FIG. 32 shows the arrangement of the sub-logic device 3100. The reference numeral 3201 denotes a clock generator, 3202 a logic device, and 3203 an interface circuit. The numeral 3211 denotes a clock signal for controlling the logic device 3202. In other words, the sub-logic device 3100 has the same arrangement as the information processing unit 1002. By adopting such a hierarchy arrangement, it is possible to raise the clock frequency gradually in such a manner that, for example, 1 MHz is used for the orginal clock signal 1011 synchronizing the information processing units, 10 MHz for the clock signal 111 for synchronizing the sub-logic devices, and 100 MHz for the clock signal for controlling the logic device 3202. The hierarchy arrangement enables the machine cycle to be reduced while maintaining at a low frequency clock signals distributed throughout an information processor even if it is a large-scale one.

One embodiment of the present invention will be described hereinunder with reference to FIG. 41.

Referring to FIG. 41, which shows an information processor comprising an integrated circuit fabricated on a single semiconductor substrate, the reference numeral 1 denotes a semiconductor substrate, 2 a pad, 3 an input buffer, 4 a clock internal buffer, 5 tri-state buffers each incorporating a diagnostic circuit, and 61 to 68 logic circuit blocks which are controlled by clock signals. It should be noted that, in FIG. 41, illustration of diagnostic wirings or the like of the tri-state buffer 5 is omitted (the diagnostic circuit will be described later).

An external clock signal 10 which is input to the pad 2 is formed into an internal clock signal 11 through the input buffer 3. The clock signal 11 is formed into a clock signal 12 through the buffer 4, the clock signal 12 being input to a parallel circuit consisting of the tri-state buffers 5 which are disposed at the peripheral portion of the semiconductor substrate 1, and the clock signal 12 being delivered through a signal wiring laid along the peripheral portion of the semiconductor substrate 1. The parallel circuit of the tri-state buffers 5 incorporates a tri-state control circuit which activates a desired one of the tri-state buffers 5 and places the other buffers 5 in a high-impedance state at the time of diagnosis, to that it is possible to check the operation of a desired one of the tri-state buffers 5 and hence check all the tri-state buffers 5. Thus, the parallel circuit of tri-state buffers 5 receives the clock signal 12 and supplies clock signals 13 for controlling the logic circuit blocks 61 to 68 which are laid in the shape of a ladder inside the semiconductor substrate 1 so as to be dispersed throughout the inside of the semi-conductor substrate 1, and in this case, it is possible to reliably supply the controlling clock signals 13 in parallel to each other with the parallel circuit of tri-state buffers 5 by activating all the tri-state buffers 5. It should be noted that, when the parallel circuit is constituted by buffers generally employed in place of the tri-state buffers 5 each incorporating a diagnostic circuit in accordance with this embodiment, even if one of the buffers constituting the parallel circuit normally operates but the other buffers are out of order, the parallel circuit may assume to operate normally; therefore, the tri-state buffers may not necessarily operate parallel with each other.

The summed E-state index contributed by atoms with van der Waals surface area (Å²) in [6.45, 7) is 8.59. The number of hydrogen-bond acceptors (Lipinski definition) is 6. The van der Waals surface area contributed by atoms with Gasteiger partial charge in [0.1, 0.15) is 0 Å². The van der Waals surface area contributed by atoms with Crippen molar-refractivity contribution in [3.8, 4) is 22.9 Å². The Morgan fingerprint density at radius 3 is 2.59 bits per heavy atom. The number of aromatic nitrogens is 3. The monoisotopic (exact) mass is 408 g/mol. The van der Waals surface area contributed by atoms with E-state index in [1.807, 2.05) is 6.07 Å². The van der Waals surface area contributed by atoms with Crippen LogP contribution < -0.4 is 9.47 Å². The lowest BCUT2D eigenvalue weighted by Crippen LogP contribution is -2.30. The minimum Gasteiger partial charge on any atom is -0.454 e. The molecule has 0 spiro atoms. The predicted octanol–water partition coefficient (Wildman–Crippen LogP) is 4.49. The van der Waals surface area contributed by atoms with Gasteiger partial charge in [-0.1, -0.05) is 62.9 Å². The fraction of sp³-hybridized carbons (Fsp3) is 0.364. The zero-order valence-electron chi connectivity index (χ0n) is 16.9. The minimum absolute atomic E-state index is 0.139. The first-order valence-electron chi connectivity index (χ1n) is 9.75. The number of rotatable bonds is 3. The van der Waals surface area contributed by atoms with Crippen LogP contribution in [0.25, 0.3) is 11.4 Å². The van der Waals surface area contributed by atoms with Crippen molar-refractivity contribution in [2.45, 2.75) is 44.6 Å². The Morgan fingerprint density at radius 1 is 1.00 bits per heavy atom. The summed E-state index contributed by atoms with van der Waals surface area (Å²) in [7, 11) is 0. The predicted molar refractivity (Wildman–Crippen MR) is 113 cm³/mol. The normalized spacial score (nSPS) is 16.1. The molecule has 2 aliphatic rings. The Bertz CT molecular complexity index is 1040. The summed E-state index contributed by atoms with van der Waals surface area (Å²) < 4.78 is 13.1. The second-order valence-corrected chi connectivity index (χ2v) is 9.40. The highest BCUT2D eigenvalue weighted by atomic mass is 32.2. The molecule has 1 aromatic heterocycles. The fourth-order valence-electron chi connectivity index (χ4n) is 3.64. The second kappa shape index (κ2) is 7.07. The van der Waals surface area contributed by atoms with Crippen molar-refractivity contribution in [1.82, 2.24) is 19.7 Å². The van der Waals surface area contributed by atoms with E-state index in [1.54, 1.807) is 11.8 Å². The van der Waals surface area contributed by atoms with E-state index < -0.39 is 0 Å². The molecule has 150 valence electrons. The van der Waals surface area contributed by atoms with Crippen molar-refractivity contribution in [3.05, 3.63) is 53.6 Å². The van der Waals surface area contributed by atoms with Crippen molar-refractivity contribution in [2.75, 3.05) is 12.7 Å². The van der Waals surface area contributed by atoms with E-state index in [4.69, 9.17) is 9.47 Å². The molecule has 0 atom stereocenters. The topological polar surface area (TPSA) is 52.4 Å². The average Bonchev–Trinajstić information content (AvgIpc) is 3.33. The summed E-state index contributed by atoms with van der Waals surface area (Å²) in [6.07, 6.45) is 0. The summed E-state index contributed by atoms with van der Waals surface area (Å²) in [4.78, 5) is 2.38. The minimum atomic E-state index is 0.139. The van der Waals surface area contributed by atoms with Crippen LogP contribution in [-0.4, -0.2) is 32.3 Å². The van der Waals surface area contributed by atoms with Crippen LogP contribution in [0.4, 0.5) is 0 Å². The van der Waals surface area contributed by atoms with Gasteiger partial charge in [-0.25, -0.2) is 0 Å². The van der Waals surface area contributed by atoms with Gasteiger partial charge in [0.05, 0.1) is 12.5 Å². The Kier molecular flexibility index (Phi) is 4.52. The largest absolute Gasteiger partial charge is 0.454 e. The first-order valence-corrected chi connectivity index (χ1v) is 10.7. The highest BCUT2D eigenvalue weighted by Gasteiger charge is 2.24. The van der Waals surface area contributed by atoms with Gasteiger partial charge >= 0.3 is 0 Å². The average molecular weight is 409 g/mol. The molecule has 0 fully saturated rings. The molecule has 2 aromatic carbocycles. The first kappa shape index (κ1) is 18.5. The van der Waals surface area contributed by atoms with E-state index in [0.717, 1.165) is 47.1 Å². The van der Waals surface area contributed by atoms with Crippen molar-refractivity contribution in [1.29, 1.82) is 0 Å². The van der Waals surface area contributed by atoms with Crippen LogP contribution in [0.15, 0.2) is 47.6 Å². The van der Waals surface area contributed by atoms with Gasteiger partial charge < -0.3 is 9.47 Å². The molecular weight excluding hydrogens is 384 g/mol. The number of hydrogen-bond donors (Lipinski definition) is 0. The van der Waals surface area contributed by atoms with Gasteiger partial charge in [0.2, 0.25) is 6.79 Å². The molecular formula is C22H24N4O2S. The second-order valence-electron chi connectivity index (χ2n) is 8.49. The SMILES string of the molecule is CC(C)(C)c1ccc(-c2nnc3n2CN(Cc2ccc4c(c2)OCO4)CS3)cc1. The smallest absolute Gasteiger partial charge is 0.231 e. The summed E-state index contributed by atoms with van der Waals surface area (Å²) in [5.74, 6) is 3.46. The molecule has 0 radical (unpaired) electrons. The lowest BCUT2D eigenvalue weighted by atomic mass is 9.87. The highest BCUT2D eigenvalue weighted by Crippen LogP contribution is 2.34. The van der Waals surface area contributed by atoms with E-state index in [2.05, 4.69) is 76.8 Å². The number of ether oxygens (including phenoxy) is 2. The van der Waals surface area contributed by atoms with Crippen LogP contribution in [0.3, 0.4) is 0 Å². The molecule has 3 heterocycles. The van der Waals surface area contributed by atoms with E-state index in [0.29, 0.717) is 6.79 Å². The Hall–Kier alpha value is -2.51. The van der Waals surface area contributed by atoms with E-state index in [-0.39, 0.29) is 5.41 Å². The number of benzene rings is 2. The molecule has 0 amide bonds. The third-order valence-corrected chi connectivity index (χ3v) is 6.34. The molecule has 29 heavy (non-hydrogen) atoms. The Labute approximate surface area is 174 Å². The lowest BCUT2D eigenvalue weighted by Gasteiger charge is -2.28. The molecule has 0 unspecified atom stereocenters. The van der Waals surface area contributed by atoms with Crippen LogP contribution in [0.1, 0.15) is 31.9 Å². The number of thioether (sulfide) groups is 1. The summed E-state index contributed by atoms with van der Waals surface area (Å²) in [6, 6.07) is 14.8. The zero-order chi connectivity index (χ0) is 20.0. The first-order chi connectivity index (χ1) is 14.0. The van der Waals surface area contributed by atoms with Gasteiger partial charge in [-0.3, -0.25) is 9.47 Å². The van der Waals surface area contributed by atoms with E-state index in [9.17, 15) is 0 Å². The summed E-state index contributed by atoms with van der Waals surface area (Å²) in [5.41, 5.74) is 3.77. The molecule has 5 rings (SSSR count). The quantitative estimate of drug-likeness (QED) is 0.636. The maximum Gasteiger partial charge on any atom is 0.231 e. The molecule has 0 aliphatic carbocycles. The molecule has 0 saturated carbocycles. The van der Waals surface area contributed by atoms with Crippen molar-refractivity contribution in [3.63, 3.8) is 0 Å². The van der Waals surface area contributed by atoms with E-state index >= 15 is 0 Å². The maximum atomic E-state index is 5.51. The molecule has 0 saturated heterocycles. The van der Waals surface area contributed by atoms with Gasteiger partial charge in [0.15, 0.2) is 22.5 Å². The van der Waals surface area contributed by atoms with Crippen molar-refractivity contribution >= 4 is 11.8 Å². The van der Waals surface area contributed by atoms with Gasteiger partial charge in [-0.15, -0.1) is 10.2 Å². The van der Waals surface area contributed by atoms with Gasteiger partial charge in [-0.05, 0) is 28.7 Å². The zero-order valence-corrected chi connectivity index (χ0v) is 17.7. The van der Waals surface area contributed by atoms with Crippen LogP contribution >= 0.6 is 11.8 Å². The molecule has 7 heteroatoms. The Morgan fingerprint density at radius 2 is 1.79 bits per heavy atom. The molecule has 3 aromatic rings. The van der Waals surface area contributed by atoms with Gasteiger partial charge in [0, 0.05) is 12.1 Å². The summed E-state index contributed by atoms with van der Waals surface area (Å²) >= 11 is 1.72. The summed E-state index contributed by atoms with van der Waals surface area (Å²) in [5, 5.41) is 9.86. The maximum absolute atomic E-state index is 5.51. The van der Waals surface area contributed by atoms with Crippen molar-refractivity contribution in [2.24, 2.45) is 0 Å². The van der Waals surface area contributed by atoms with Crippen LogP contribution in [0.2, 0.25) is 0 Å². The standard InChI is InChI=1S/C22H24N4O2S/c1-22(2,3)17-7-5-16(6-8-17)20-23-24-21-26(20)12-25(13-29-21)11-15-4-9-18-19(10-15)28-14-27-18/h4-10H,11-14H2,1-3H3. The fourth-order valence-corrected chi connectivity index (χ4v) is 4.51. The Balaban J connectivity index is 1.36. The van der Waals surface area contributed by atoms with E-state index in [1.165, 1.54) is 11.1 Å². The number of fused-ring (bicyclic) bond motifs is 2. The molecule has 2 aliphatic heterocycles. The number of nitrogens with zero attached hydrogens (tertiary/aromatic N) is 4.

By virtue of the above-described arrangement, the load which needs to be driven by each tri-state buffer 5 is reduced, and therefore the delay caused by the parallel circuit of tri-state buffers 5 is small. Further, the time required for the controlling clock signals 13 to rise or fall is also reduced, which results in a decrease in the current flowing through the internal logic circuit of each of the logic circuit blocks 61 to 68. In the logic circuit blocks 61 to 68, there is no clock skew because they are controlled by the clock signals 13 of the same kind, and therefore there is no fear of errors in exchange of signals between the logic circuit blocks 61 to 68. Since the parallel circuit consisting of tri-state buffers 5 is disposed at the peripheral portion of the semiconductor substrate 1, noise generated in power supply and grounding lines when the parallel circuit drives a large load consisting of the wirings for the controlling clock signals 13 which are laid in the shape of a ladder inside the semiconductor substrate 1 and the logic circuit blocks 61 to 68 which are objects of control is also dispersed to the peripheral portion of the semiconductor substrate 1, and therefore there is no fear of a mal-operation of the logic circuits in the logic circuit blocks 61 to 68. Further, since the parallel circuit of tri-state buffers 5 is disposed at the peripheral portion of the semiconductor substrate 1, it suffices to lay wiring for the parallel circuit along the peripheral portion of the semiconductor substrate 1, and it is easy to lay the ladder-shaped wiring for the controlling clock signals 13 throughout the inside of the semiconductor substrate 1. Thus, it is possible to realize an efficient layout.